The nonprofit Center for Internet Security’s (CIS) benchmarks and best practices are staples among cybersecurity leaders looking for guidance around appropriate controls, system hardening, and building secure architecture.
CIS recently published its first Internet of things-focused guidance document which speaks directly to vendors, developers, and DevOps professionals building connected smart devices and systems about security of protocols available to them.
In this episode of the Nexus podcast, CIS Chief Technology Officer Kathleen Moriarty joins to discuss not only the paper, but the challenges hampering the development of secure IoT devices. Moriarty said the paper is a crucial tool for developers, and can shave off as much as a year’s worth of research into protocol security from the IoT development process.
“A pet peeve of mine continually over probably the last 20 years is when you look at everything that can be security and all of your options, it's always confusing. There's too much research to do across a single space,” she said. “It could take a year to figure out all of your options to be able to make well-informed decisions to the point where it's not practical. So in looking at IoT, it seems like a ripe opportunity to do that research and pull in experts, get their consensus views on it, and then publish that type of material to centralize this piece of work and allow people to have a better starting point for making design decisions.”
The 74-page guidance does a deep dive into the most common application and network layer protocols, as well as transport security protocols available. There’s also a set of recommendations for users around each of these areas, that includes secure development guidance, and insight into access controls, encryption key management, and general hardening practices.
One crucial section also digs into a foundational problem hampering the security of IoT: constrained vs. unconstrained devices, which encompasses a device’s ability to support basic security such as authentication and encryption technology.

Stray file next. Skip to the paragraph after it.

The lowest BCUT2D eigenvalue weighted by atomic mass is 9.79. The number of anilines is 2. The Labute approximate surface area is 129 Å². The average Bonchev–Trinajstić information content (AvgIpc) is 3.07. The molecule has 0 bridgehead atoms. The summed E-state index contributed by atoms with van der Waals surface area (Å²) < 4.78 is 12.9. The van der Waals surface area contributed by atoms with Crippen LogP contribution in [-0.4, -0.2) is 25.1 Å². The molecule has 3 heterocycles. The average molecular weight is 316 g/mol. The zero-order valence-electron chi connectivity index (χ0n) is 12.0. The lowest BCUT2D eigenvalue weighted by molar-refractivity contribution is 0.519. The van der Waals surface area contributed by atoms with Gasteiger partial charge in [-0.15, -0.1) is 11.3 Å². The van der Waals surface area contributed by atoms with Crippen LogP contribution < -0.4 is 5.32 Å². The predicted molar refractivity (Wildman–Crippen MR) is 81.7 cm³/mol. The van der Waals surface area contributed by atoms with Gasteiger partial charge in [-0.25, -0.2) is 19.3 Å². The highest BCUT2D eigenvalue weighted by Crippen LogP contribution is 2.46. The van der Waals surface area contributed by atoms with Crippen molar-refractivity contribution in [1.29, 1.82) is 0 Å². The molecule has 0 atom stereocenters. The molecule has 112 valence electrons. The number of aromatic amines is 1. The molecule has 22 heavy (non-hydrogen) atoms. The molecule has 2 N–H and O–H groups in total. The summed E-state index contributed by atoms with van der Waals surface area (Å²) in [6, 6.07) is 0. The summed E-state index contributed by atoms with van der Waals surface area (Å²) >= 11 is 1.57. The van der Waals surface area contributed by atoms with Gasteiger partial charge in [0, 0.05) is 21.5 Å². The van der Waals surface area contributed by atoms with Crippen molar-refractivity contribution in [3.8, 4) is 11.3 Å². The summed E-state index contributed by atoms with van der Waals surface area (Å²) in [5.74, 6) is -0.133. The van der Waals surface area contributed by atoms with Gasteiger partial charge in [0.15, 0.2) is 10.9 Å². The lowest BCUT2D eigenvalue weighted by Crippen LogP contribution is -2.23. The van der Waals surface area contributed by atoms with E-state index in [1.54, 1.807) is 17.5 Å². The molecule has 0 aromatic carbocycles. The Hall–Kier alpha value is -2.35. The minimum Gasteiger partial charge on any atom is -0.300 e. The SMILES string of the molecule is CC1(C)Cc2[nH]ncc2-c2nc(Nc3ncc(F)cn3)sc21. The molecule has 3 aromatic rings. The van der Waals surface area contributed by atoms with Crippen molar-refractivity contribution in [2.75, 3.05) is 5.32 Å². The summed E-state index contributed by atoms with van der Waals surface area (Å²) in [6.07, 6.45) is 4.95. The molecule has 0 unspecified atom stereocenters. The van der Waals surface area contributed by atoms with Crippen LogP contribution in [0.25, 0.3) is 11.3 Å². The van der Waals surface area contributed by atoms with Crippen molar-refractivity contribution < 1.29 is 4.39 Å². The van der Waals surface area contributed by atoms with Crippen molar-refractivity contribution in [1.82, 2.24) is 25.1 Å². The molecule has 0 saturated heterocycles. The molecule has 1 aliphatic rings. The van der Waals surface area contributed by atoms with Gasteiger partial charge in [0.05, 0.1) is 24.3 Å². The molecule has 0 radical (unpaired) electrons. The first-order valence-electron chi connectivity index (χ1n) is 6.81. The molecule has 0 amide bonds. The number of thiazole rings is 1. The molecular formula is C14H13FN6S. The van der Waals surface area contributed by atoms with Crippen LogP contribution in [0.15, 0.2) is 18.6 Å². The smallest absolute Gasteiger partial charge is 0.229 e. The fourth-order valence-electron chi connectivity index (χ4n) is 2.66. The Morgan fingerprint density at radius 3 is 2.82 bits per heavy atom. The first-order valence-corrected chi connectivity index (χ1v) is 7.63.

“As you get more constraints, you have to be aware of the options that you have when you're choosing your stack. How can you provide encryption? And you might not be aware of things like the Ad Hoc Protocol out of the IETF that is meant for highly constrained devices, Moriarty explained. “You might only be familiar with TLS. The paper is meant to give you insight into these other options so that you're beginning from a starting point of having a full understanding before diving in and making a design decision where you can't backtrack. We felt it was important to have that approach of looking at security cross-sectioned across protocols.”
Adoption of security and understanding the safety of the protocols used in IoT device development are keys to locking down what has been a wobbly environment dating back to the Mirai botnet. IoT has been notoriously slow to move away from insecure practices such as default and/or weak, known passwords, for example. And as more smart devices find their way into homes and businesses, they siphon data for a multitude of reasons putting the onus on vendors and developers to adequately secure that data in transport. Vendors, meanwhile, can push back with arguments about increased costs to users, or the fear of regulation on the horizon.
“The push from the federal government and CISA in particular is essential. The requirements in RFPs going out are only going to help toward ensuring that vendors do begin to build in security,” Moriarty said. Thinking about the different market segments, the pressure really has to come from each of us when we consider what products we purchase has security built in and how many resources will I need to manage.”
Michael Mimoso is Director of Influencer Marketing at Claroty and Editorial Director of Nexus.